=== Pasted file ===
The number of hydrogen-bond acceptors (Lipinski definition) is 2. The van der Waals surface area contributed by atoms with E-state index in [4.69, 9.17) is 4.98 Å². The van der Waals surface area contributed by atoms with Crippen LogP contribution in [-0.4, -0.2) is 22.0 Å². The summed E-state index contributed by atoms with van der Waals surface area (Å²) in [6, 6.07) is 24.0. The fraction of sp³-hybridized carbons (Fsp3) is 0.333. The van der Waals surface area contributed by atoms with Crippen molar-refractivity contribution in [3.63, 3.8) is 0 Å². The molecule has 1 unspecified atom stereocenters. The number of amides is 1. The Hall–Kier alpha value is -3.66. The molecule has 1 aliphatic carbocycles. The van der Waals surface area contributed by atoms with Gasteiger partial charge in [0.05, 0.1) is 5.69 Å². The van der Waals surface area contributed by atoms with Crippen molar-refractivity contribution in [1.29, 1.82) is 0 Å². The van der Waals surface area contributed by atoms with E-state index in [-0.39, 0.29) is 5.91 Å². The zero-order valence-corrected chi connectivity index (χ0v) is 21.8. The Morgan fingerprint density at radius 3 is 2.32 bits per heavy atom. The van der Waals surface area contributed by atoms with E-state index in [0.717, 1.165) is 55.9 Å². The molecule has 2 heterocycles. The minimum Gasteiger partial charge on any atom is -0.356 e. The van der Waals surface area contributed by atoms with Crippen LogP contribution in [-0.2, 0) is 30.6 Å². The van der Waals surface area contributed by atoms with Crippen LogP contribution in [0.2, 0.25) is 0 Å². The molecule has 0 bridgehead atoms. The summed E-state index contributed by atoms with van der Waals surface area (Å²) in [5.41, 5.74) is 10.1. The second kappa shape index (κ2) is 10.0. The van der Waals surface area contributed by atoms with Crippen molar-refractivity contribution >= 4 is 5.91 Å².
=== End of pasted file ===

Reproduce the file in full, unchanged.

The number of hydrogen-bond acceptors (Lipinski definition) is 2. The van der Waals surface area contributed by atoms with E-state index in [4.69, 9.17) is 4.98 Å². The van der Waals surface area contributed by atoms with Crippen LogP contribution in [-0.4, -0.2) is 22.0 Å². The summed E-state index contributed by atoms with van der Waals surface area (Å²) in [6, 6.07) is 24.0. The fraction of sp³-hybridized carbons (Fsp3) is 0.333. The van der Waals surface area contributed by atoms with Crippen molar-refractivity contribution in [3.63, 3.8) is 0 Å². The molecule has 1 unspecified atom stereocenters. The number of amides is 1. The Hall–Kier alpha value is -3.66. The molecule has 1 aliphatic carbocycles. The van der Waals surface area contributed by atoms with Gasteiger partial charge in [0.05, 0.1) is 5.69 Å². The van der Waals surface area contributed by atoms with Crippen molar-refractivity contribution in [1.29, 1.82) is 0 Å². The van der Waals surface area contributed by atoms with E-state index in [-0.39, 0.29) is 5.91 Å². The zero-order valence-corrected chi connectivity index (χ0v) is 21.8. The Morgan fingerprint density at radius 3 is 2.32 bits per heavy atom. The van der Waals surface area contributed by atoms with E-state index in [0.717, 1.165) is 55.9 Å². The molecule has 2 heterocycles. The minimum Gasteiger partial charge on any atom is -0.356 e. The van der Waals surface area contributed by atoms with Crippen LogP contribution in [-0.2, 0) is 30.6 Å². The van der Waals surface area contributed by atoms with Crippen LogP contribution in [0.2, 0.25) is 0 Å². The molecule has 0 bridgehead atoms. The summed E-state index contributed by atoms with van der Waals surface area (Å²) in [5.41, 5.74) is 10.1. The second kappa shape index (κ2) is 10.0. The van der Waals surface area contributed by atoms with Crippen molar-refractivity contribution >= 4 is 5.91 Å².